The Coming – A Christmas story

nativity scene
The letter that came over my desk was totally unexpected: “You are hereby advised that the Jesus, the Son of God, will be visiting your town this year on December the 25th.” The Son of God?

What an honour! As Mayor, my mind went into overdrive. Invitations had to be sent to all the people who mattered: the Premier, the Prime Minister – no, he’ll be out of the country.It’ll have to be his deputy – and don’t forget the bishops and religious leaders. And then there’s the advertising – got to have a big crowd!……so much to organise in so little time!

Come the day, all was prepared. We dignitaries gathered on a huge dais festooned with bunting. Our speeches were prepared, agonised over and word perfect. To top it off we had organised a sky show, spectacular fireworks to light up the sky and impress our guest, and fit for a king. All was in readiness, and a good crowd had gathered.

The appointed time came – and went. Our guest didn’t show. We waited…. .and waited.

Finally I reluctantly went to the microphone to apologise.

Before I could speak, there came a voice from the back of the crowd. “Excuse me, sir. I know where he is.”

I managed to make him out through a sea of faces. “And who might you be?”

“I’m a shepherd from the hill country, out there.” He pointed roughly in the direction of the road out of town.

“And you say you know where our guest is?”

“Yes. I’ve seen him. I can take you to him, if you like.”

I turned to my fellow dignitaries and said, “Should we trust him?” The Premier said, “He looks awfully scruffy.” The Bishop said, “He’ll probably take us to the cathedral, so it should be alright.”

In the end, we decided to go with him.

He led us out to the suburbs and beyond, out to the seedy area on the edge of town, where rusty utes and motorbikes littered the front yards. If that wasn’t bad enough, he led us down a garbage lined lane to a dilapidated shed. Beyond the rickety wooden door It took some time for our eyes to become accustomed to the gloom. When the Bishop fell over a goat we realised that we were in a stable. Some other other shepherds were there, as well as three clearly eminent men, dressed in rich, colourful robes.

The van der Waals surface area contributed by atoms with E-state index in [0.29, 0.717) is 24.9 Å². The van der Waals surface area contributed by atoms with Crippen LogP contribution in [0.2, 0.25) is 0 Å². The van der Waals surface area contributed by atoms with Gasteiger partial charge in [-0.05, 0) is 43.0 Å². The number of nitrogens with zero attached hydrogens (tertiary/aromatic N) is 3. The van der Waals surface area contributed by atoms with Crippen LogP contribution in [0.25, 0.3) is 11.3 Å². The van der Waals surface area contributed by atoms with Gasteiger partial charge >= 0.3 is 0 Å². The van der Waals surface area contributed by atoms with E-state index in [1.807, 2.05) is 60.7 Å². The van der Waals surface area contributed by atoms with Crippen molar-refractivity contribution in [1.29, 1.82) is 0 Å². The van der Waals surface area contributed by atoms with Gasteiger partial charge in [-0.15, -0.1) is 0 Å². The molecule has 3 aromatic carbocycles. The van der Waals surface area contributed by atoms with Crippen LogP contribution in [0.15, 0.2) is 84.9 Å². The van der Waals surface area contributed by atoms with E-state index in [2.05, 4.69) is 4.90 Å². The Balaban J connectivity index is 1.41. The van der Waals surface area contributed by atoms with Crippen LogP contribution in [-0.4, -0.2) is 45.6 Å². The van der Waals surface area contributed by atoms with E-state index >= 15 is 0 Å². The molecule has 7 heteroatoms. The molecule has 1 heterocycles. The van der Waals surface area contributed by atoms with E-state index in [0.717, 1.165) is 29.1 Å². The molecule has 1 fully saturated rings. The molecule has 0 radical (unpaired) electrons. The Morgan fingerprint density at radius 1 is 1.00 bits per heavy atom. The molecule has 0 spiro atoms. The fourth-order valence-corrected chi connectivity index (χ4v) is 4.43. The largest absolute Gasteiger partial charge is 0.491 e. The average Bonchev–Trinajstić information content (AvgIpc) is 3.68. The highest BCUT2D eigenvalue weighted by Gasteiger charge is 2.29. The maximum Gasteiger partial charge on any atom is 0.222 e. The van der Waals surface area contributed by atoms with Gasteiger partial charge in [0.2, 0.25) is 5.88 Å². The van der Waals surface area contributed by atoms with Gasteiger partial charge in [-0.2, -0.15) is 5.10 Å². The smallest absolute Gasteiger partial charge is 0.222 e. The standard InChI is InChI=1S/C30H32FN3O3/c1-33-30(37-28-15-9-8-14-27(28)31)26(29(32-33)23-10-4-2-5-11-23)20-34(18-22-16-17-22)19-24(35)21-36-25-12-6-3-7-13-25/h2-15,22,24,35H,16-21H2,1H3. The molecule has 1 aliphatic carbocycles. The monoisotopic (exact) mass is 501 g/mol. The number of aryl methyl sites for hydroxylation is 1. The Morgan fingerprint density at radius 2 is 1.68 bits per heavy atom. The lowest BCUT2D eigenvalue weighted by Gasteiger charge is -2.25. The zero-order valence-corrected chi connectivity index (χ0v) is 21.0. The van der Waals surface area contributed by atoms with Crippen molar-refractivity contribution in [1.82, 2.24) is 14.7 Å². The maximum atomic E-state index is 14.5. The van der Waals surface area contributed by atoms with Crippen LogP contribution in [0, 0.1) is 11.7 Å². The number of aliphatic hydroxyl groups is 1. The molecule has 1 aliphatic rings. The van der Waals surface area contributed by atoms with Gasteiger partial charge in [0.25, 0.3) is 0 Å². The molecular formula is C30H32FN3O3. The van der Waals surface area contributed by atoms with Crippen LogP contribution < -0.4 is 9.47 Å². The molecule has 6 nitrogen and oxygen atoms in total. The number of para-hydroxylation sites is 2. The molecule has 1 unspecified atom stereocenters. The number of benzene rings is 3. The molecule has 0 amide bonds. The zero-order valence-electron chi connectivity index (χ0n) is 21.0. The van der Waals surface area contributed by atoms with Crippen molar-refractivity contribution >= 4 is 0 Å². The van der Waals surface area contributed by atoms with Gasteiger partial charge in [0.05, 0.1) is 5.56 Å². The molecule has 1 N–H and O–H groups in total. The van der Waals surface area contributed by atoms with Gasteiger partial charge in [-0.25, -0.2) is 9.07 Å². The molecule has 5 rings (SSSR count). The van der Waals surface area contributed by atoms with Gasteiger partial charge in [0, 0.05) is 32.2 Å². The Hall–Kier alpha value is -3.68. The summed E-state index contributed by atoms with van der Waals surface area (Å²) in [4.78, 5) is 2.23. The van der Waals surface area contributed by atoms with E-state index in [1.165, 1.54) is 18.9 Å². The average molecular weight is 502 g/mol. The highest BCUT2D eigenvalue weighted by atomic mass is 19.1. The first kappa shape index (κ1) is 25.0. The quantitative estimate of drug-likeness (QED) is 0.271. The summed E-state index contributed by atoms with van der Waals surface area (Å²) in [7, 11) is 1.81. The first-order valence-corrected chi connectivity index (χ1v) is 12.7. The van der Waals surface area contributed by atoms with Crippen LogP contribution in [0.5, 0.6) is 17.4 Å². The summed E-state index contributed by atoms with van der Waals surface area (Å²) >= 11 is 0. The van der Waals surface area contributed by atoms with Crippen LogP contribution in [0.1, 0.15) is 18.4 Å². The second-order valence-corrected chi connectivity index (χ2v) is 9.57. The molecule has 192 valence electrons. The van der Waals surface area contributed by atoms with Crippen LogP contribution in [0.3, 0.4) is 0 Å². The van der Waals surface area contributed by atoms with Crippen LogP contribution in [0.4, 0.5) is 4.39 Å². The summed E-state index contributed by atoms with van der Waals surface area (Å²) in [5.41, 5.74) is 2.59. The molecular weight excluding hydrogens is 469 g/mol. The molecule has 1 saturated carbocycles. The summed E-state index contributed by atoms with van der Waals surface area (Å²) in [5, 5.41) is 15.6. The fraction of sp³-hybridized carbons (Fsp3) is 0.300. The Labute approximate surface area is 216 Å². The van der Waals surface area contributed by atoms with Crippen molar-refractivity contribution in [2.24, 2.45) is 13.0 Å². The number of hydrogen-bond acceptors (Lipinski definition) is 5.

I said to one of them, “Why didn’t you let us know you were coming? We would have included you in the group.” He simply smiled, and pointed to the feed box. We hadn’t noticed it before, and we hadn’t noticed the young couple sitting behind it. And we certainly hadn’t noticed the new-born baby asleep in it.

I was torn between anger and curiosity……anger that all my wonderful plans had gone up in smoke, and curiosity, because I sensed that there was something here that needed exploration.

Curiosity won the day. Besides, I was somehow being drawn to the child. I crept over to the manger and knelt beside it. I couldn’t resist stroking his little face, and when he stirred and wrapped his fingers around my little finger – well, my heart melted.

It was a profoundly life-changing moment, as though I had found what I had always longed for, but never knew.

The others came to the manger one by one, except the Bishop. He never quite got over the humiliation of falling over the goat, and he left in a huff.

We followed him after a while. It didn’t seem to matter that our shoes were caked with animal pooh, or that bits of straw clung to our Armani Suits. The coming of what we would recognise as a great king, in pomp and ceremony, seemed to pale into insignificance.

We had found our dais replaced by dark, smelly stable; our bunting by straw; our fireworks by a bright star shining through the window and a flickering lamp throwing beastly shadows up onto the walls.

And as for our beautifully crafted speeches? They were replaced by ‘ooh’s’ and ‘ahs’

And somewhere in our silly, soppy sentimentality, this child crept into our hearts and made
himself at home.

Rev’d. Sr. Sandra Sears CSBC

December 2015

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